Today, I consider Kar and Frankie as friends who happen to be on the other side of the sushi counter. When I walk into Tsunami Express, if I were to only ask for my usual order, I can’t tell you how many of my preferences would be matched without another word. “You got it!” is Kar’s go-to line. Other friends who’ve offered to order food for me at Tsunami Express only need to mention my name without even discussing the menu.

Nigiri made with rice, tuna and salmon, and a side of soy sauce.

The Lees know exactly what to do: either nigiri, tuna or salmon rolls wrapped in pink soy paper rolls in lieu of nori or dry seaweed (it’s a texture thing), an insanely satisfying special seaweed salad and, of course, chopsticks. Their sushi is divine, but that personal connection takes it to an otherwise unachievable level. There are many days I end up grabbing a bite to eat alone, and it’s nice to sit by the counter and chat.

The way in which food connects us can be deeply personal, and that is especially true for sushi. Culinary skill, artistry, personality and care are apparent in every meal. In Tokyo, Japan, where sushi reigns supreme, 93-year-old Jiro Ono is world renowned for his mastery of the craft. While shirking the notion of having arrived, Jiro’s level of care is astounding. He observes diners as they eat, catering each piece of sushi to fit their hands and mouth, served at precisely controlled temperatures that evoke the perfect flavors from his fish.

Pink Lady roll consisting of shrimp tempura, spicy tuna, avocado, eel cucumber, mango wrapped in soy paper.

We must all grow to become better/improved versions of our prior selves. Life is too short for us not to keep it interesting and meaningful. You don’t have to like everything, but it’s worth taking a chance. Selfishly, I hope Kar and Frankie are still making sushi at that age.

There is joy in introducing new things to friends, and food is certainly one of them. Seeing others enjoy something otherwise undiscovered to their world is remarkably satisfying and fulfilling. Food finds yet another way to exist as a vehicle for shared experiences and emotions. Your life finds added fulfillment with each new discovery. Overcoming fear to take a chance at something new will almost certainly yield rich rewards.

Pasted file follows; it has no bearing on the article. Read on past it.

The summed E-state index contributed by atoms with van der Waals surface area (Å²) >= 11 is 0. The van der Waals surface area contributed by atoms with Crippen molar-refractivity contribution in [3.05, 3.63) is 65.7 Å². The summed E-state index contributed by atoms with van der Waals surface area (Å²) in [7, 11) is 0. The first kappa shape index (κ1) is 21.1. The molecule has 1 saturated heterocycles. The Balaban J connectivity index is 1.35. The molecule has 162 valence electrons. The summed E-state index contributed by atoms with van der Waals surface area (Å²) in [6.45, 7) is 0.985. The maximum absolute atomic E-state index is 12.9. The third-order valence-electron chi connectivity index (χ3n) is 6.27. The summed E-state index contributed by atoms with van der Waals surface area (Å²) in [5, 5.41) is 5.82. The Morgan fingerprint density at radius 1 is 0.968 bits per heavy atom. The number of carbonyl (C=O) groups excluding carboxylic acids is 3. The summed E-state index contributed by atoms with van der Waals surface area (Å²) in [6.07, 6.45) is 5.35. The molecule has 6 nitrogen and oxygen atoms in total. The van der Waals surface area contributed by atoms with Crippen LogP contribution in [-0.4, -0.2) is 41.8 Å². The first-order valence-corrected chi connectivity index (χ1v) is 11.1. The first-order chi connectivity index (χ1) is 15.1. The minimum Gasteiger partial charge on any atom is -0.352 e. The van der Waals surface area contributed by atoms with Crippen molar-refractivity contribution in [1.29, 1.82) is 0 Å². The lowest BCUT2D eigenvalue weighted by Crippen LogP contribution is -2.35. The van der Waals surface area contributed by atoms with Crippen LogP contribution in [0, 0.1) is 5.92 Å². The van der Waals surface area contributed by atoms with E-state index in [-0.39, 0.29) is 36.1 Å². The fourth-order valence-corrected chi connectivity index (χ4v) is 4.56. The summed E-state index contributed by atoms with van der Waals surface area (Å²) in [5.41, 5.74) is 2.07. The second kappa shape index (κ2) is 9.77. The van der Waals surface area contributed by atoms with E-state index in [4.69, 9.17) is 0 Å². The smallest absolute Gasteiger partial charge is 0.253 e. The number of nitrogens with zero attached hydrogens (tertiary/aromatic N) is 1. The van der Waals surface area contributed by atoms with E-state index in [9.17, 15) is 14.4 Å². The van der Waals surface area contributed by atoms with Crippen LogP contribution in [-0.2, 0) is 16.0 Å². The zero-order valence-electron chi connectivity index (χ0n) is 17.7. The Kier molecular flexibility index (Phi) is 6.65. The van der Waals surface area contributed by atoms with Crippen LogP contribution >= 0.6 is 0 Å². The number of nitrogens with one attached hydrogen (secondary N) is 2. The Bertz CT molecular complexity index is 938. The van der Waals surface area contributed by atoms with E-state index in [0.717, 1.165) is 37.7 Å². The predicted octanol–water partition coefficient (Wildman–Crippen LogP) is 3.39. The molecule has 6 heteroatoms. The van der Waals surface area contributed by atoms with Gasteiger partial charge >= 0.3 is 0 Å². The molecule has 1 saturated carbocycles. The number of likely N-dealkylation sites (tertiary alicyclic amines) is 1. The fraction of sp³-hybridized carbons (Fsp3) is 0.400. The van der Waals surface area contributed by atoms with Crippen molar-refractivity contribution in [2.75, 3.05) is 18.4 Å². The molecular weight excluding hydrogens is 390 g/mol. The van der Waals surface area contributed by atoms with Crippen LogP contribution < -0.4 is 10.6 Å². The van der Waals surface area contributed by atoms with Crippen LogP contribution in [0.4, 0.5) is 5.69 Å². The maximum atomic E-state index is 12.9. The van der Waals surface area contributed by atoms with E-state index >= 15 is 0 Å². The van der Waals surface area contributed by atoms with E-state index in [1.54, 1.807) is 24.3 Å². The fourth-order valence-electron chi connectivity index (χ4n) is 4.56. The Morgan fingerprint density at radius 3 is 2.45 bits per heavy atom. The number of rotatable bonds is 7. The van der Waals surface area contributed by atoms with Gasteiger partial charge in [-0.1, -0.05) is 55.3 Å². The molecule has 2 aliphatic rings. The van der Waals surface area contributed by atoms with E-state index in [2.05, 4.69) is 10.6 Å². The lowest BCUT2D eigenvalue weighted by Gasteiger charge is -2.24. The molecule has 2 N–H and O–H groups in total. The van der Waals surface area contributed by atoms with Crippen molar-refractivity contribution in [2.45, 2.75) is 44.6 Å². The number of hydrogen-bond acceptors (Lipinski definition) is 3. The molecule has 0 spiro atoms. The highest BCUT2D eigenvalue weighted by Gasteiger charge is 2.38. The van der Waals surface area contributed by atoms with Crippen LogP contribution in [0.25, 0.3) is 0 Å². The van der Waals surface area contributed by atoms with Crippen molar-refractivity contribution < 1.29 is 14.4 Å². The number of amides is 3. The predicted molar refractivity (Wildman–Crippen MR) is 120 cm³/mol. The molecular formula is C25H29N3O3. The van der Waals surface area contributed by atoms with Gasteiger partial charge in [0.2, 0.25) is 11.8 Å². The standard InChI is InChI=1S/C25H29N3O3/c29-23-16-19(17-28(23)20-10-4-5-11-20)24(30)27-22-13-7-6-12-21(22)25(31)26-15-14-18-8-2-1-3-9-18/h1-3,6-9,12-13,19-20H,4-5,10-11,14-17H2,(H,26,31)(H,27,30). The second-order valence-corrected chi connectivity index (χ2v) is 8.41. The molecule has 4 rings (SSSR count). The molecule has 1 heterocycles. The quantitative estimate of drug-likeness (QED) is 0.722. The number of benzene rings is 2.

Tsunami Express: 255 N Queen St., Lancaster, Menu: yelp.com/menu/tsunami-express-lancaster

Sashimi consisting of yellowtail, salmon and tuna with a side of crab and soy sauce.

 

Follow the Fleet

Tune into NatGeo, and you’ll see for yourself how lucrative fishing for bluefin tuna has become due in part to the popularity of sushi. Two shows – Wicked Tuna (Massachusetts) and Wicked Tuna: Outer Banks – follow the fleet as they battle currents, weather, size limits and quotas to land tuna. The prices paid for the fish are mind-boggling. Even more amazing is the fact that as fast as the fish are unloaded and deals are struck, they are destined for markets and restaurants all over the country and even the world.

Earlier this year, a record $3.1 million USD was paid for a 613-pound bluefin tuna by restaurant chain owner Kiyoshi Kimura.

Diving In

True to Asian dining, you can share and sample sushi in order to try more things than if you were sailing solo. Don’t let the ingredients scare you away. Some sushi is served cooked, fried (tempura), and of course, raw. Ingredients on the “safer” end of the spectrum include tuna, shrimp, crab, flounder, tofu, snapper, mackerel, yellowtail and salmon, and range to the more exotic selections like fish roe, uni, octopus and eel. Unlike saltwater fish, salmon is frozen at designated periods of time and temperatures in order to kill potential parasites and ensure safe eating.

Vinegar Sushi Rice

While fish is the star of sushi, rice is debatably the first and most important ingredient. Also known as sumeshi, vinegar sushi rice is made with salt, sugar and vinegar. Its consistency is sticky and tender, hence it’s commonly referred to as “sticky rice.” Most sushi chefs begin their careers focusing on rice before getting to fish. It can easily be appreciated in chirashi or Poke bowls of rice adorned with colorful cuts of sashimi.

Etiquette

Eat sushi pieces individually one at a time. Dip the fish in soy sauce, never pouring the soy sauce onto the sushi or soaking rice with it, which masks the flavor of the rice.

Ginger is a palate cleanser, so don’t top your sushi with it.

Rubbing chopsticks together is considered rude, implying the chef can’t afford quality chopsticks.

If you’re not comfortable with chopsticks, order nigiri and use your hands. If anything, you’ll look more authentic. Actually, nigiri can and should be eaten with your hands, upside down so the meat touches your tongue first, highlighting the texture, flavor and freshness.